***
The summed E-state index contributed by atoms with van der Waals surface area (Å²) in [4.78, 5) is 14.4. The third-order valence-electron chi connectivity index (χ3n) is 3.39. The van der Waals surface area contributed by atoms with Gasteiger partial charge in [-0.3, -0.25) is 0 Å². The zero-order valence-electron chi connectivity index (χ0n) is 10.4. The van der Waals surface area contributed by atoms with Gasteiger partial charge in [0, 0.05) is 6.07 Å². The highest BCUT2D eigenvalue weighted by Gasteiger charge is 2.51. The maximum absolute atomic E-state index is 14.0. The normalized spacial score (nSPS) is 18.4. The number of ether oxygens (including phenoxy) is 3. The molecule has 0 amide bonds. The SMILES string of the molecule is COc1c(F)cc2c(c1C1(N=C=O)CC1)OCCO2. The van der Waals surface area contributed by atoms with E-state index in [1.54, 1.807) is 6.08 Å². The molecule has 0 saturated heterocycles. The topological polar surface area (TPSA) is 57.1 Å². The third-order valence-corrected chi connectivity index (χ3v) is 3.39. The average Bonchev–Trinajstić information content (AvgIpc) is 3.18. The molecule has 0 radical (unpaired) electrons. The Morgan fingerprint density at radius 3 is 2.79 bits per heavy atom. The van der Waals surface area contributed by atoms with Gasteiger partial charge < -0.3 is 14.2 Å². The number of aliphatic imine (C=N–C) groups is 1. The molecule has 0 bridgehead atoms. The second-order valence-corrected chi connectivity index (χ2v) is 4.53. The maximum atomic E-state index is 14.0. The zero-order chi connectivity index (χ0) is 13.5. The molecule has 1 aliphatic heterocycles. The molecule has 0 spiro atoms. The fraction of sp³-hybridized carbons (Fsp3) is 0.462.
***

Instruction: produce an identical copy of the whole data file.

The summed E-state index contributed by atoms with van der Waals surface area (Å²) in [4.78, 5) is 14.4. The third-order valence-electron chi connectivity index (χ3n) is 3.39. The van der Waals surface area contributed by atoms with Gasteiger partial charge in [-0.3, -0.25) is 0 Å². The zero-order valence-electron chi connectivity index (χ0n) is 10.4. The van der Waals surface area contributed by atoms with Gasteiger partial charge in [0, 0.05) is 6.07 Å². The highest BCUT2D eigenvalue weighted by Gasteiger charge is 2.51. The maximum absolute atomic E-state index is 14.0. The normalized spacial score (nSPS) is 18.4. The number of ether oxygens (including phenoxy) is 3. The molecule has 0 amide bonds. The SMILES string of the molecule is COc1c(F)cc2c(c1C1(N=C=O)CC1)OCCO2. The van der Waals surface area contributed by atoms with E-state index in [1.54, 1.807) is 6.08 Å². The molecule has 0 saturated heterocycles. The topological polar surface area (TPSA) is 57.1 Å². The third-order valence-corrected chi connectivity index (χ3v) is 3.39. The average Bonchev–Trinajstić information content (AvgIpc) is 3.18. The molecule has 0 radical (unpaired) electrons. The Morgan fingerprint density at radius 3 is 2.79 bits per heavy atom. The van der Waals surface area contributed by atoms with Gasteiger partial charge < -0.3 is 14.2 Å². The number of aliphatic imine (C=N–C) groups is 1. The molecule has 0 bridgehead atoms. The second-order valence-corrected chi connectivity index (χ2v) is 4.53. The maximum atomic E-state index is 14.0. The zero-order chi connectivity index (χ0) is 13.5. The molecule has 1 aliphatic heterocycles. The molecule has 0 spiro atoms. The fraction of sp³-hybridized carbons (Fsp3) is 0.462.